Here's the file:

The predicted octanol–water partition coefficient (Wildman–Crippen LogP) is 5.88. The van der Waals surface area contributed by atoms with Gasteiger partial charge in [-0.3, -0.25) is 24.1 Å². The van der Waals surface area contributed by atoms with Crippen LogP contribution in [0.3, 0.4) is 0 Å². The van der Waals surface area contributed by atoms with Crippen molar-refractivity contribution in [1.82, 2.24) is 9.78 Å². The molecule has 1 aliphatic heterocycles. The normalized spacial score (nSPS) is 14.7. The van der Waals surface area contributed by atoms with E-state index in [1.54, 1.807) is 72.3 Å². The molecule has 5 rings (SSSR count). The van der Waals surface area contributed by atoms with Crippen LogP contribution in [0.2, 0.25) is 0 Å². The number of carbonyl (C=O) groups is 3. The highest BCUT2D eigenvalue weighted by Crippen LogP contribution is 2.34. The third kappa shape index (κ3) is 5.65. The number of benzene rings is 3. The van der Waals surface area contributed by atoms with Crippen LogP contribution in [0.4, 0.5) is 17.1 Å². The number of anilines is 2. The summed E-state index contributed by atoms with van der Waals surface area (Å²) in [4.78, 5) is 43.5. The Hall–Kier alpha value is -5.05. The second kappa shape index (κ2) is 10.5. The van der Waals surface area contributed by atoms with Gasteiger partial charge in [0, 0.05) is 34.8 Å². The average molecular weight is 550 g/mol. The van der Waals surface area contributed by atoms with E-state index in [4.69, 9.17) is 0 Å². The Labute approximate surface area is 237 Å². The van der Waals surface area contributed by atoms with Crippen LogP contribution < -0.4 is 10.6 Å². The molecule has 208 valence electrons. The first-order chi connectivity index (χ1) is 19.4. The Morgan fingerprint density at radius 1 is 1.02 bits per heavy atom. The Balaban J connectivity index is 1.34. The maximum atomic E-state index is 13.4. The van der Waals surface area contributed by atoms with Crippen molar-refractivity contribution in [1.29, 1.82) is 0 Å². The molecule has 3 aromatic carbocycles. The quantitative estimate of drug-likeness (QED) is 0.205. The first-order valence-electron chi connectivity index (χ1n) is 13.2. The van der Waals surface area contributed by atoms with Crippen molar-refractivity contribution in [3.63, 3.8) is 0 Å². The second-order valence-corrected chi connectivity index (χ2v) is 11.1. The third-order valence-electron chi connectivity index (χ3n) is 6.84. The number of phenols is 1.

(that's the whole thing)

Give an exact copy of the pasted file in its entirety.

The predicted octanol–water partition coefficient (Wildman–Crippen LogP) is 5.88. The van der Waals surface area contributed by atoms with Gasteiger partial charge in [-0.3, -0.25) is 24.1 Å². The van der Waals surface area contributed by atoms with Crippen LogP contribution in [0.3, 0.4) is 0 Å². The van der Waals surface area contributed by atoms with Crippen molar-refractivity contribution in [1.82, 2.24) is 9.78 Å². The molecule has 1 aliphatic heterocycles. The normalized spacial score (nSPS) is 14.7. The van der Waals surface area contributed by atoms with E-state index in [1.54, 1.807) is 72.3 Å². The molecule has 5 rings (SSSR count). The van der Waals surface area contributed by atoms with Crippen LogP contribution in [0.2, 0.25) is 0 Å². The number of carbonyl (C=O) groups is 3. The highest BCUT2D eigenvalue weighted by Crippen LogP contribution is 2.34. The third kappa shape index (κ3) is 5.65. The number of benzene rings is 3. The van der Waals surface area contributed by atoms with Crippen LogP contribution in [0.4, 0.5) is 17.1 Å². The number of anilines is 2. The summed E-state index contributed by atoms with van der Waals surface area (Å²) in [4.78, 5) is 43.5. The Hall–Kier alpha value is -5.05. The second kappa shape index (κ2) is 10.5. The van der Waals surface area contributed by atoms with Gasteiger partial charge in [0, 0.05) is 34.8 Å². The average molecular weight is 550 g/mol. The van der Waals surface area contributed by atoms with E-state index in [4.69, 9.17) is 0 Å². The Labute approximate surface area is 237 Å². The van der Waals surface area contributed by atoms with Crippen LogP contribution < -0.4 is 10.6 Å². The molecule has 208 valence electrons. The first-order chi connectivity index (χ1) is 19.4. The Morgan fingerprint density at radius 1 is 1.02 bits per heavy atom. The Balaban J connectivity index is 1.34. The maximum atomic E-state index is 13.4. The van der Waals surface area contributed by atoms with Crippen molar-refractivity contribution in [1.29, 1.82) is 0 Å². The molecule has 3 aromatic carbocycles. The quantitative estimate of drug-likeness (QED) is 0.205. The first-order valence-electron chi connectivity index (χ1n) is 13.2. The van der Waals surface area contributed by atoms with Crippen molar-refractivity contribution in [3.63, 3.8) is 0 Å². The second-order valence-corrected chi connectivity index (χ2v) is 11.1. The third-order valence-electron chi connectivity index (χ3n) is 6.84. The number of phenols is 1.